Sharing space on the Blu-ray only is a film entitled Mad Movie Makers on the packaging and Mad Mad Moviemakers on the print but with a menu screen bearing its more commonly known name on VHS, The Last Porno Flick. That title's more than a tad misleading as this is really a silly PG-rated comedy designed to cash in on the porno chic craze without actually showing any content that might endanger a family-friendly rating. (To add to the confusion, this was also released as The Cabbies and Those Mad, Mad Moviemakers.) Exactly who this film was made for is something of a mystery, as it's shot like a sitcom with an emphasis on medium shots and sets blasted with as much lighting coverage as possible to keep each scene quick and cheap to shoot. The portrayal of the adult film industry wouldn't even raise an eyebrow on an episode of Love, American Style, and though it plays like a comedy, there's a weird lack of actual funny dialogue or situations apart from an avalanche of instantly dated Italian-American stereotypes. It also doesn't feel like the editor ever finished with the film; it runs at least ten minutes too long with several scenes (including a climactic wedding) holding on shots for an eternity for no good reason.
That's not to say it's a total loss; the gorgeous Robyn Hilton (who had caught a lot of eyes with a brief bit in Blazing Saddles and went on to Doc Savage, Man on Bronze and Malibu Express) is fun to watch and pretty amusing as aspiring actress Linda Loveman, who gets the lead role in a porno movie bankrolled by frustrated cabbies Tony (Calcanini) and Ziggy (Grave of the Vampire's Pataki) when they see a trade headline about the massive financial success of Deep Throat. They decide to raise funds from the devout Catholic women in their family, under the pretense of funding a deeply religious film. Confusion mounts when the black-clad financiers learn about the production entitled The Temptations of Synthia, which prompts the guys to launch into an impromptu, bilingual defense of the story as a saga about a young woman's fight against sinful pressure from the devil. Mike Kellen (Sleepaway Camp) also turns up as the unlikely "greatest acting coach in the country," with Tom Signorelli (Alice, Sweet Alice) and Marianna Hill (Messiah of Evil) mostly thrown away in straight roles that mostly require them to sit around and act a little bit wacky. The '70s soft pop soundtrack is kind of nice, and despite the aforementioned slack editing, the somewhat sweet plot resolution is a little unexpected.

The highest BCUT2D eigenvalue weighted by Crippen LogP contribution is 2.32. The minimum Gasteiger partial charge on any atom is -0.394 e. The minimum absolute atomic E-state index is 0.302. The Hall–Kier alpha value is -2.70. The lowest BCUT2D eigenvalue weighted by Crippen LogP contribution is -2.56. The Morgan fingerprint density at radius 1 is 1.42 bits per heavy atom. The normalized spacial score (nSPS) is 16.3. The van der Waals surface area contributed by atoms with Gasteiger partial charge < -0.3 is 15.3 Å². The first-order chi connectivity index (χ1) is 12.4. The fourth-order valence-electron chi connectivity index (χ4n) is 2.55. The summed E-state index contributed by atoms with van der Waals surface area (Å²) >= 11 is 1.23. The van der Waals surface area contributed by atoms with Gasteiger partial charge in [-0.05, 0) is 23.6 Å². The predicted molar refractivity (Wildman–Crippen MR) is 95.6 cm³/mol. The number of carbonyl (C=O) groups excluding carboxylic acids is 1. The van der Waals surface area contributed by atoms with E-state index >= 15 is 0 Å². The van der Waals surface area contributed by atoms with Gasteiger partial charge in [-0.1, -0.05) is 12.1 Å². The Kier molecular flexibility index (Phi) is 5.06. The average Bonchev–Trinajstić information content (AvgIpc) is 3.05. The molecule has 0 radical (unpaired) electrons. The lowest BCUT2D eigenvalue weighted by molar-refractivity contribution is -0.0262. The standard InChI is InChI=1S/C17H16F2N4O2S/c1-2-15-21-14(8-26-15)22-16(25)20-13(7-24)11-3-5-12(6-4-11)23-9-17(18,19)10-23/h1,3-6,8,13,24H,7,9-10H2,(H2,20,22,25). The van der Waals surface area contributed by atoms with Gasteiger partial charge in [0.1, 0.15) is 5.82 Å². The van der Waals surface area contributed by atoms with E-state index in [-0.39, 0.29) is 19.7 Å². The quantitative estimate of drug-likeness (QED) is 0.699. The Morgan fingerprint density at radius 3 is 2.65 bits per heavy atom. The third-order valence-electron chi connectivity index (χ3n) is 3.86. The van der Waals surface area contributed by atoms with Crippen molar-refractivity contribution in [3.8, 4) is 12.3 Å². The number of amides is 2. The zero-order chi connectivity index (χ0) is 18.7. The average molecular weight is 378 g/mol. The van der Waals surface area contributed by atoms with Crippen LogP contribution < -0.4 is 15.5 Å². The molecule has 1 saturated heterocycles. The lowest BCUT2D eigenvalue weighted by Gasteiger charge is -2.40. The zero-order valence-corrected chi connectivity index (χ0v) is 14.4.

A throwaway film if there ever was one, Mad Movie Makers was produced and released by Bryanston and later released on VHS by Abacus Entertainment as The Last Porno Flick (with a very prominent "Rated PG" on the cover over a scantily clad woman to really send out mixed messages). The film was included as a cheapie entry in BCI/Eclipse's "The Sins of Showbiz" four-film set with Baby Cat, Bottoms Up, and The Swinging Stewardesses, while the Blu-ray sports a new HD scan from... something in the Bryanston vaults; it looks a couple of generations lower than Alice, though still better than the versions we've had out before; the framing and detail levels look satisfactory if you're not expecting demo material. Both films on the Blu-ray sport DTS-HD MA English mono tracks that do about as good a job as possible given the very modest nature of the original sources.
Reviewed on June 3, 2017.